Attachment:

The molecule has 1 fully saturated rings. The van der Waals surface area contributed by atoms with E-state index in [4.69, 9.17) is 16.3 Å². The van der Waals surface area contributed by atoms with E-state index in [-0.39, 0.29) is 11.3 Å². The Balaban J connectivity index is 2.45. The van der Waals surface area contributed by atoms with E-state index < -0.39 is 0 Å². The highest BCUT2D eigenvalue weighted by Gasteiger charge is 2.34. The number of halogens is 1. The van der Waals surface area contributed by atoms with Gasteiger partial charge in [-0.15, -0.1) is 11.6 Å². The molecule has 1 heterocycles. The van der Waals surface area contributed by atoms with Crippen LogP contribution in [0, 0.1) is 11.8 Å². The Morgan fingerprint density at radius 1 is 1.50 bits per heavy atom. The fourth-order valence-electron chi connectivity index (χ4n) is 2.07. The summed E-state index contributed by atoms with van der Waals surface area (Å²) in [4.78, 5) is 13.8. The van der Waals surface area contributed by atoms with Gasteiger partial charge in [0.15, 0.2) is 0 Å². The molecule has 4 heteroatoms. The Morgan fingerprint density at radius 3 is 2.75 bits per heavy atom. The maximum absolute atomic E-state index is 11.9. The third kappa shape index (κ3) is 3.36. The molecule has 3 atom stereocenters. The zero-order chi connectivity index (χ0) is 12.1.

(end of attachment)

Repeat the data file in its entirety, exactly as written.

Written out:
The molecule has 1 fully saturated rings. The van der Waals surface area contributed by atoms with E-state index in [4.69, 9.17) is 16.3 Å². The van der Waals surface area contributed by atoms with E-state index in [-0.39, 0.29) is 11.3 Å². The Balaban J connectivity index is 2.45. The van der Waals surface area contributed by atoms with E-state index < -0.39 is 0 Å². The highest BCUT2D eigenvalue weighted by Gasteiger charge is 2.34. The number of halogens is 1. The van der Waals surface area contributed by atoms with Gasteiger partial charge in [-0.15, -0.1) is 11.6 Å². The molecule has 1 heterocycles. The van der Waals surface area contributed by atoms with Crippen LogP contribution in [0, 0.1) is 11.8 Å². The Morgan fingerprint density at radius 1 is 1.50 bits per heavy atom. The fourth-order valence-electron chi connectivity index (χ4n) is 2.07. The summed E-state index contributed by atoms with van der Waals surface area (Å²) in [4.78, 5) is 13.8. The van der Waals surface area contributed by atoms with Gasteiger partial charge in [0.15, 0.2) is 0 Å². The molecule has 4 heteroatoms. The Morgan fingerprint density at radius 3 is 2.75 bits per heavy atom. The maximum absolute atomic E-state index is 11.9. The third kappa shape index (κ3) is 3.36. The molecule has 3 atom stereocenters. The zero-order chi connectivity index (χ0) is 12.1.